I fondly remember logging into the BBS and getting Commander Keen, playing it for hours. Its amazing now, after all these years to read about the guys behind it. As a kid, you always imagine that these games were built by a mega corporation with all kind of stuff. I remember the Apogee logo. I remember it represented fun, and the guys working on the games had lot of fun working on them.

John Carmack and John Romero are, as the book describes, masters. But they’re not just masters of doom. They’re masters of their craft and business. Why did they succeed where others failed? I chalk it up to several factors which are key
in almost any business.

The first is their ability to create games that pushed the envelope of the technology at the time. They were to games what Apple is to tablets. John Carmack was a master of coding and graphics. He was able to push the limits of every system he worked on,
developing techniques that were non-existant. These techniques allows the two Johns to provide realism and better playing that players were carving. There are plenty of companies that improve something.However, the technical improvements channeled directly to results that gamers could see and feel, and this makes all the difference. Better performance and better graphics made gamers feel as part of the game. So, technical improvements channeled directly into differentiating the product.

Both Johns had an obsession with playing creating games, and had done so for very long before starting id Software. This obsession enabled them to understand their target audience. They were gamers and they made the games they wanted to play. They were also programmers and understood what it would take to build them. I don’t think they ever sat down to do market research. They were the market, and When you know the market, you know what customers want. If you deliver it better than anyone, success is likely to follow.

One very important detail in the book is John Carmack’s refusal to patent his technological advances to improve performance and graphics. Sounds crazy right?
The techniques he developed were very valuable to him and would be to others. But, his hacker ethic didn’t allow him to claim as his the work inherited from others.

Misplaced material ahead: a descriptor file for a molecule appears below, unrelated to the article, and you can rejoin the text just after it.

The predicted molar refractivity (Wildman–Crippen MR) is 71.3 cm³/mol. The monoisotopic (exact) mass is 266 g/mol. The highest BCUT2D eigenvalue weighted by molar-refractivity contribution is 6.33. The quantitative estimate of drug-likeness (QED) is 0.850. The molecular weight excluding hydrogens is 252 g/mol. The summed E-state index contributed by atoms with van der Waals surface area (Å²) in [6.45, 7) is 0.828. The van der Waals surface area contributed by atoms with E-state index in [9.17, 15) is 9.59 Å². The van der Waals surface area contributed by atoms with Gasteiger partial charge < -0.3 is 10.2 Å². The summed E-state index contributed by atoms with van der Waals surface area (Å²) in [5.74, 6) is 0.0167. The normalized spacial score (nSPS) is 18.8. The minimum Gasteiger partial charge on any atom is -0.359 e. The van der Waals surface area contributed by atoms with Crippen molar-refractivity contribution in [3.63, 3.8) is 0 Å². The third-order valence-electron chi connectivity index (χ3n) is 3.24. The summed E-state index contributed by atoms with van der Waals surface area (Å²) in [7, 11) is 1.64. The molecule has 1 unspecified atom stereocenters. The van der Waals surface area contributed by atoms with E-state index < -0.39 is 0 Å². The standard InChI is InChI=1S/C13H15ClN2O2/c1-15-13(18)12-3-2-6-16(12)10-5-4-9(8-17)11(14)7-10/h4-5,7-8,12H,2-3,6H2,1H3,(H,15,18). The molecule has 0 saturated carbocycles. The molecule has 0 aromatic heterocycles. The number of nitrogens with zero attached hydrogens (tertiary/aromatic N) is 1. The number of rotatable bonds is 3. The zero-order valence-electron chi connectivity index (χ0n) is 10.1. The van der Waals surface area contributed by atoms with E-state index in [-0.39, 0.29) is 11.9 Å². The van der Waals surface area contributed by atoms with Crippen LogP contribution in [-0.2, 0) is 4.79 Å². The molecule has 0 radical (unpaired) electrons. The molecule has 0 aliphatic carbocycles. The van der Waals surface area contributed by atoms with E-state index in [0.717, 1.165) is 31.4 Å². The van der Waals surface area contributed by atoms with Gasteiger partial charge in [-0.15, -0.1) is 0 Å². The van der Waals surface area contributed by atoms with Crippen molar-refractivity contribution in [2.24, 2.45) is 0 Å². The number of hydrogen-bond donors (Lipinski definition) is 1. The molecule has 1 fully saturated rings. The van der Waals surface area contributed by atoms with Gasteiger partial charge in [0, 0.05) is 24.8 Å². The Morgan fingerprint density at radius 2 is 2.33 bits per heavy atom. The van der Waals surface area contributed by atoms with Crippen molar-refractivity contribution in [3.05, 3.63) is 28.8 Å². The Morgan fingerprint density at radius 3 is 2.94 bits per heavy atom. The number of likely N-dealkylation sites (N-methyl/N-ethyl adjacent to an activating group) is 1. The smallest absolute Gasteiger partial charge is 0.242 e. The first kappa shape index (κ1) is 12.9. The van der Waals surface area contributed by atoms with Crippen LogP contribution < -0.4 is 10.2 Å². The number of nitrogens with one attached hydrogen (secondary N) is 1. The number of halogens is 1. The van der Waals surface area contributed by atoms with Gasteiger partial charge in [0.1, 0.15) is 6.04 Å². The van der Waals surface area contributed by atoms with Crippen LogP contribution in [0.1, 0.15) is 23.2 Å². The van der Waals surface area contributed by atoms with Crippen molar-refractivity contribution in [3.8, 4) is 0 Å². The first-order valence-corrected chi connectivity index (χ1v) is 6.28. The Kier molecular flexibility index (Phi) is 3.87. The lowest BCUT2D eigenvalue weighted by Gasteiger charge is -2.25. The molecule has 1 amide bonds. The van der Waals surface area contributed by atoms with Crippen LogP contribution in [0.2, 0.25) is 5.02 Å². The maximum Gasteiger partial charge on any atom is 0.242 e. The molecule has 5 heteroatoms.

I find this is a good slap in the face to patent trolls everywhere and those who keep patenting rediculous things. Why? Quite simply because despite not patenting anything, the company succeeded tremedously due to their continuous innovation. They didn’t need the patents. They were obviously first to market with the techniques, but they kept innovating every game. That was the key. Plenty of companies are granted patents for trivial (and very obvious) things, just trying to keep a fake legal edge on competitors and keeping the real innovation at bay.
They are missing the bigger picture. Innovate or die (as told in the book Ninja Innovation by Gary Shapiro) is really the only way to do it. But its hard and requires continuous improvement. A patent is no panacea for a company sitting on its behind while someone out there is finding a better way to do things.
A patent isn’t a magical charm. I am not against patents, but recent media stories show just how crazy the system has become.

On the other hand, John Romero was multifaceted, doing graphics and the level editors and other tools used to create the game. The ability of the two to naturally divide the tasks allowed each of them could excel at their own tasks and collaborate when necessary. They agreed on the larger picture and left the details to each other.

As Jeff Atwood mentions, the computer today is so powerful and the resources of information so plentiful, that it isn’t necessary to be like John Carmack and invent everything. But, you still have to innovate, someway, somehow.


Consulting and Latest News

Its been a while since I’ve posted. Unfortunately, my schedule has become increasingly busy and leaves little time to manage the site.
The MSP430 tutorial continues being one of the most popular on the web. I am aware that it needs more information and editing. As with everything, there is so much to do. I hope it will continue providing the basics for your MSP430 needs.

In the last year I started my own consulting company, Argenox Technologies. I definitively couldn’t have done it with others with assistance from others around me and its quite a learning experience. More than anything I’ve seen the pervasive nature of embedded systems and the growing need for expertise in using them. I dislike shameless plugs so I will be straightforward. Many will take the tutorial and build from that. That’s exactly what I always wanted. However, others especially in commercial companies will need someone with the experience to help them build a product and know that it will work. If that is the case, please contact us at We’ll be happy to discuss how we can help you with your embedded systems. We work on a variety of systems, not just MSP430, and also wireless for low power transceivers, Wi-Fi, Bluetooth and GPS.

The Argenox Technologies website will host the latest MSP430 which I am working on updating with much needed information.

Best Wishes,